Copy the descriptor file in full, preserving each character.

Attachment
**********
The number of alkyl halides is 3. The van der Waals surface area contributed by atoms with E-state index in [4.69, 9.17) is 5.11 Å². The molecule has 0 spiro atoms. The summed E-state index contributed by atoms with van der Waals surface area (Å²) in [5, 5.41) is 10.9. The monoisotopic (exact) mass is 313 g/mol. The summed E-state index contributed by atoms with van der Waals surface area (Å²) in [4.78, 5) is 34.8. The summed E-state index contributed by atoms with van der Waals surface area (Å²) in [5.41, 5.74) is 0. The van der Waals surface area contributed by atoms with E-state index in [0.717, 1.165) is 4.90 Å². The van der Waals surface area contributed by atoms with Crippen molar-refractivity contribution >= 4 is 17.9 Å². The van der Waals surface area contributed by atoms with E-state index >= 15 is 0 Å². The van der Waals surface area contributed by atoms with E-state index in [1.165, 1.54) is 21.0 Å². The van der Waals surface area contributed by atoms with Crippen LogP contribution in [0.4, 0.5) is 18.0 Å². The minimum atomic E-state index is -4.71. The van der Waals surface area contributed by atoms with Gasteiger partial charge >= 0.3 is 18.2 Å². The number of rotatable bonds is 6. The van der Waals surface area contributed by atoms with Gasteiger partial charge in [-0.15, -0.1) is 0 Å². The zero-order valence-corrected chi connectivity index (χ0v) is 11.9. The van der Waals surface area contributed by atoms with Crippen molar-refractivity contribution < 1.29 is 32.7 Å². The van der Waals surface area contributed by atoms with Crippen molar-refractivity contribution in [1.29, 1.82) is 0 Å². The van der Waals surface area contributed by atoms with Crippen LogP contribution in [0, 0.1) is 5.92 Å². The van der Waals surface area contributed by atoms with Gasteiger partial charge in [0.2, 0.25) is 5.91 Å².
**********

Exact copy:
The number of alkyl halides is 3. The van der Waals surface area contributed by atoms with E-state index in [4.69, 9.17) is 5.11 Å². The molecule has 0 spiro atoms. The summed E-state index contributed by atoms with van der Waals surface area (Å²) in [5, 5.41) is 10.9. The monoisotopic (exact) mass is 313 g/mol. The summed E-state index contributed by atoms with van der Waals surface area (Å²) in [4.78, 5) is 34.8. The summed E-state index contributed by atoms with van der Waals surface area (Å²) in [5.41, 5.74) is 0. The van der Waals surface area contributed by atoms with E-state index in [0.717, 1.165) is 4.90 Å². The van der Waals surface area contributed by atoms with Crippen molar-refractivity contribution >= 4 is 17.9 Å². The van der Waals surface area contributed by atoms with E-state index >= 15 is 0 Å². The van der Waals surface area contributed by atoms with E-state index in [1.165, 1.54) is 21.0 Å². The van der Waals surface area contributed by atoms with Crippen LogP contribution in [0.4, 0.5) is 18.0 Å². The minimum atomic E-state index is -4.71. The van der Waals surface area contributed by atoms with Gasteiger partial charge >= 0.3 is 18.2 Å². The number of rotatable bonds is 6. The van der Waals surface area contributed by atoms with Gasteiger partial charge in [-0.15, -0.1) is 0 Å². The zero-order valence-corrected chi connectivity index (χ0v) is 11.9. The van der Waals surface area contributed by atoms with Crippen molar-refractivity contribution < 1.29 is 32.7 Å². The van der Waals surface area contributed by atoms with Crippen molar-refractivity contribution in [1.29, 1.82) is 0 Å². The van der Waals surface area contributed by atoms with Crippen LogP contribution in [0, 0.1) is 5.92 Å². The van der Waals surface area contributed by atoms with Gasteiger partial charge in [0.2, 0.25) is 5.91 Å².